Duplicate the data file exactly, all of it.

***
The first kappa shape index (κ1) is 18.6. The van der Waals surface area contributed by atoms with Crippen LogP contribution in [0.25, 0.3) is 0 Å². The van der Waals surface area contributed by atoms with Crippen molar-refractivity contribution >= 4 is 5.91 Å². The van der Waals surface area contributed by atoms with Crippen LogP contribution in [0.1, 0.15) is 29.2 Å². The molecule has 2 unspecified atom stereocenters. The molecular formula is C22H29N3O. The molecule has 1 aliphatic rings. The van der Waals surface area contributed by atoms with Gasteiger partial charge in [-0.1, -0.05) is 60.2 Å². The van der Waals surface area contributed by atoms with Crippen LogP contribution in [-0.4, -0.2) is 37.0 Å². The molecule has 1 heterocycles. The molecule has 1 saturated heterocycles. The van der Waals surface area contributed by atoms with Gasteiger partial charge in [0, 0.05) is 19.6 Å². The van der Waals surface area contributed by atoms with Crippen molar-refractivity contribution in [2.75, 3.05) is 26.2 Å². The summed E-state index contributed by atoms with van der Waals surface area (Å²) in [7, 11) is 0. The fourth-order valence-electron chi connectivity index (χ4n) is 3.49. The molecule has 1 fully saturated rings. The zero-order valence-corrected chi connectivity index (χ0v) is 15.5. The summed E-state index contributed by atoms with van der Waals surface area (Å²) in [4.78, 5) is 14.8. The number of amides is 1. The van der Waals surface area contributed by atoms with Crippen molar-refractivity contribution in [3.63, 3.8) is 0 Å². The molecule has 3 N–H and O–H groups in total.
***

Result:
The first kappa shape index (κ1) is 18.6. The van der Waals surface area contributed by atoms with Crippen LogP contribution in [0.25, 0.3) is 0 Å². The van der Waals surface area contributed by atoms with Crippen molar-refractivity contribution >= 4 is 5.91 Å². The van der Waals surface area contributed by atoms with Crippen LogP contribution in [0.1, 0.15) is 29.2 Å². The molecule has 2 unspecified atom stereocenters. The molecular formula is C22H29N3O. The molecule has 1 aliphatic rings. The van der Waals surface area contributed by atoms with Gasteiger partial charge in [-0.1, -0.05) is 60.2 Å². The van der Waals surface area contributed by atoms with Crippen LogP contribution in [-0.4, -0.2) is 37.0 Å². The molecule has 1 heterocycles. The molecule has 1 saturated heterocycles. The van der Waals surface area contributed by atoms with Gasteiger partial charge in [0, 0.05) is 19.6 Å². The van der Waals surface area contributed by atoms with Crippen molar-refractivity contribution in [2.75, 3.05) is 26.2 Å². The summed E-state index contributed by atoms with van der Waals surface area (Å²) in [7, 11) is 0. The fourth-order valence-electron chi connectivity index (χ4n) is 3.49. The molecule has 1 fully saturated rings. The zero-order valence-corrected chi connectivity index (χ0v) is 15.5. The summed E-state index contributed by atoms with van der Waals surface area (Å²) in [4.78, 5) is 14.8. The number of amides is 1. The van der Waals surface area contributed by atoms with Crippen molar-refractivity contribution in [3.63, 3.8) is 0 Å². The molecule has 3 N–H and O–H groups in total.